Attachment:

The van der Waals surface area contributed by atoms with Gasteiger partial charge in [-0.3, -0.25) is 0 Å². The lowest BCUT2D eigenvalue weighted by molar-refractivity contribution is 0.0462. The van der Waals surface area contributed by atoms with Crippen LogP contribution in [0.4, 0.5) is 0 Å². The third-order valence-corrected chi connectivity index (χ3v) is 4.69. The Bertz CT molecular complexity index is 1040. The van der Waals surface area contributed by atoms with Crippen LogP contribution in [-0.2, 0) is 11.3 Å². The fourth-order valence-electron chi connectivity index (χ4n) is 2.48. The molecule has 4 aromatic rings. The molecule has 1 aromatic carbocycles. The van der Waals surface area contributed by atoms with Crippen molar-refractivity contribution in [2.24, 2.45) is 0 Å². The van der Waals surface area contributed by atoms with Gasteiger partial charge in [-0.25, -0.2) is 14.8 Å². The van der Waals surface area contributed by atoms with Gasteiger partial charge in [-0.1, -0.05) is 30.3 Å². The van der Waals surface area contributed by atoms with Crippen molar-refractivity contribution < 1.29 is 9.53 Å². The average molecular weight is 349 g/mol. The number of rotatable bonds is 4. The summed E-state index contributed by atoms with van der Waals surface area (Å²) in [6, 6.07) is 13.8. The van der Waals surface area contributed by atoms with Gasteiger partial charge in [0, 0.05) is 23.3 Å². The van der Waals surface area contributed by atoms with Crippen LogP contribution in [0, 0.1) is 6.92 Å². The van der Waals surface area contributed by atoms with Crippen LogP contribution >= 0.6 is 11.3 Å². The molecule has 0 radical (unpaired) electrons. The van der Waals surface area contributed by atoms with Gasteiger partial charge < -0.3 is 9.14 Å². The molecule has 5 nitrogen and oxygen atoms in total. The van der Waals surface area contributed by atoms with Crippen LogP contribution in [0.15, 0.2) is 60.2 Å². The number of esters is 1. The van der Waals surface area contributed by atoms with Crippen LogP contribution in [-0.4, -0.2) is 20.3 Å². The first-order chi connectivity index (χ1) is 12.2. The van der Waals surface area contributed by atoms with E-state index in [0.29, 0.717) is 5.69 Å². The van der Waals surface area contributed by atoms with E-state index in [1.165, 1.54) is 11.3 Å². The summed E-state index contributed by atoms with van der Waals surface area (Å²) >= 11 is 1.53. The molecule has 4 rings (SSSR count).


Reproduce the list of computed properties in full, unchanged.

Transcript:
The van der Waals surface area contributed by atoms with Gasteiger partial charge in [-0.3, -0.25) is 0 Å². The lowest BCUT2D eigenvalue weighted by molar-refractivity contribution is 0.0462. The van der Waals surface area contributed by atoms with Crippen LogP contribution in [0.4, 0.5) is 0 Å². The third-order valence-corrected chi connectivity index (χ3v) is 4.69. The Bertz CT molecular complexity index is 1040. The van der Waals surface area contributed by atoms with Crippen LogP contribution in [-0.2, 0) is 11.3 Å². The fourth-order valence-electron chi connectivity index (χ4n) is 2.48. The molecule has 4 aromatic rings. The molecule has 1 aromatic carbocycles. The van der Waals surface area contributed by atoms with Crippen molar-refractivity contribution in [2.24, 2.45) is 0 Å². The van der Waals surface area contributed by atoms with Gasteiger partial charge in [-0.25, -0.2) is 14.8 Å². The van der Waals surface area contributed by atoms with Gasteiger partial charge in [-0.1, -0.05) is 30.3 Å². The van der Waals surface area contributed by atoms with Crippen molar-refractivity contribution < 1.29 is 9.53 Å². The average molecular weight is 349 g/mol. The number of rotatable bonds is 4. The summed E-state index contributed by atoms with van der Waals surface area (Å²) in [6, 6.07) is 13.8. The van der Waals surface area contributed by atoms with Gasteiger partial charge in [0, 0.05) is 23.3 Å². The van der Waals surface area contributed by atoms with Crippen LogP contribution in [0, 0.1) is 6.92 Å². The van der Waals surface area contributed by atoms with Crippen LogP contribution >= 0.6 is 11.3 Å². The molecule has 0 radical (unpaired) electrons. The van der Waals surface area contributed by atoms with Gasteiger partial charge < -0.3 is 9.14 Å². The molecule has 5 nitrogen and oxygen atoms in total. The van der Waals surface area contributed by atoms with Crippen LogP contribution in [0.15, 0.2) is 60.2 Å². The number of esters is 1. The van der Waals surface area contributed by atoms with Crippen LogP contribution in [-0.4, -0.2) is 20.3 Å². The first-order chi connectivity index (χ1) is 12.2. The van der Waals surface area contributed by atoms with E-state index in [0.29, 0.717) is 5.69 Å². The van der Waals surface area contributed by atoms with E-state index in [1.165, 1.54) is 11.3 Å². The summed E-state index contributed by atoms with van der Waals surface area (Å²) >= 11 is 1.53. The molecule has 4 rings (SSSR count).